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June 3, 2013

Florence has been on my mind. As the Art Gallery of Ontario’s Revealing the Early Renaissance: Stories and Secrets in Florentine Art draws to a close (June 16), I’ve enjoyed revisiting my days living in this great Tuscan city and its profound influences. Last week, I presented a repeat performance of my illustrated talk on art and cinema. During this presentation I delve into artists who are influenced by cinema. I reminisce about a special place in downtown Firenze called the Apollo Theatre (pictured at night and with Google Streetview). This abandoned film theatre was located next door to the Ontario College of Art studios in downtown at the corner of Via Nazionale and Via Fiume. Through a roof-latch, we’d sneak into the derelict film house. We’d feel the rush and exhilaration of urban explorers–and we had the place to ourselves! The theatre was a sacred palace dedicated to the art of cinema. The projection room still had old 35mm projectors (pictured) and metal canisters of vintage films. This fifty-year-old celluloid became the inspiration for many drawings years after their discovery.

Boarded Apollo Theatre

Boarded Apollo Theatre

Apollo at Night

It comes as a surprise to many that these mid-century artefacts were simply abandoned, let alone the shell of this majestic building built during the 1930s. I try to put it in the perspective of Florentine eyes; after all this is the centre of the Renaissance with a thousand year old cultural legacy. Quattrocentro masterpieces adorn the city’s every turn. For locals, the Apollo and all its contents are probably seen as disposable mass-culture of the twentieth century. For me, the Apollo was a rich repository of contents and stories that continue to inspire my art and life.

Apollo Projection Booth

Apollo Projection Booth

December 7, 2012

Whitby’s connection to the international Dada movement became very palpable today. Dada was an international avant-guard art and cultural movement formed during and following the First World War. One of its practitioners, Willy Fick, was born in Germany in the late nineteenth century and was an instrumental figure of the Cologne Dada scene of the inter-war period. Fick spent his latter years in Whitby, and died here in Canada’s centennial year.

Willy Fick and Me

Willy and Me

Thanks to the guidance and insights of Angie Littlefield (writer, curator, educator), I had a rare glimpse into Fick’s world and the works of his contemporaries this morning. This splendid collection of the Cologne Dada artists was gifted to the Art Gallery of Ontario by Littlefield and her brother. The rare works are kept in the prints and drawings section of the AGO’s permanent collection. The solander boxes house copious vintage archives, pen and ink drawings, mixed media works, source material, etc. It was like peering into another world, through another’s eyes. A project is currently underway to bring Willy’s worldview to the public eye. Stay tuned–the best is yet to come…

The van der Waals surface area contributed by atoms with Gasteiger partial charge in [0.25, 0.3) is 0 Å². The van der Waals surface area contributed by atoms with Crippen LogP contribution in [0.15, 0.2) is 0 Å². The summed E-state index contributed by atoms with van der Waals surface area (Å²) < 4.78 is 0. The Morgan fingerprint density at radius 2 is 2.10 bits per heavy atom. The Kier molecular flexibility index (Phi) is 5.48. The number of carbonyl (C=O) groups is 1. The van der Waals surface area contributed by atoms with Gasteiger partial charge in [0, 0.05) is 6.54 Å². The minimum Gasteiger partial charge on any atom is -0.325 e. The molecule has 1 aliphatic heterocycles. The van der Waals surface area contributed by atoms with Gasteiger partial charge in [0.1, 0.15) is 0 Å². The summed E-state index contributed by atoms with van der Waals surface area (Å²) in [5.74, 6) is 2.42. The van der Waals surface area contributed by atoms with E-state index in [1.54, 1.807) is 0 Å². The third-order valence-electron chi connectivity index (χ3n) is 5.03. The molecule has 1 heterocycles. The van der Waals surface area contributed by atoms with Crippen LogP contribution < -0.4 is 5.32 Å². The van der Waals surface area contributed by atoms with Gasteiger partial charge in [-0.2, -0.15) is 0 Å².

Death in the Kitchen

One of my faves–“Death in the Kitchen”, ink on paper

October 25, 2009

Peter Kolisnyk's: Ground Outline.

Peter Kolisnyk's: Ground Outline.

On Friday October 23, 2009 one of Peter Kolisnyk’s large sculptures, Ground Outline, was picked up for renovation. The piece left the gallery loading dock a day after the Canadian art community mourns the passing of this prominent minimalist artist. I didn’t know Peter well, but I get such strong impressions of his legacy from speaking with those who knew him, in many cases, as a mentor. Peter was born in Toronto in 1934.

Artist, Instructor and Mentor, the late Peter Kolisnyk.

He developed his distinctly pure style following his training at Western Technical School. The artist was the recipient of several awards, including Ontario Arts Council and Canada Council grants. His impressive exhibition record includes exhibitions throughout North America. The Art Gallery of Ontario circulated a solo travelling show in 1980. Peter had been actively involved with Station Gallery over many decades as a generous donor, exhibiting artist and a very popular experimental painting instructor. I am reminded here of the words of his student and friend, Joan Attersley, when she referred to Peter as “a national treasure under the guise of a very modest man.” Another of his former students, Tony Romano (an internationally-known artist scheduled to present his work at the Gallery in 2010) has cited Peter as a deep influence during his formative years. He had a profound impact on many individuals through the years and will be greatly missed.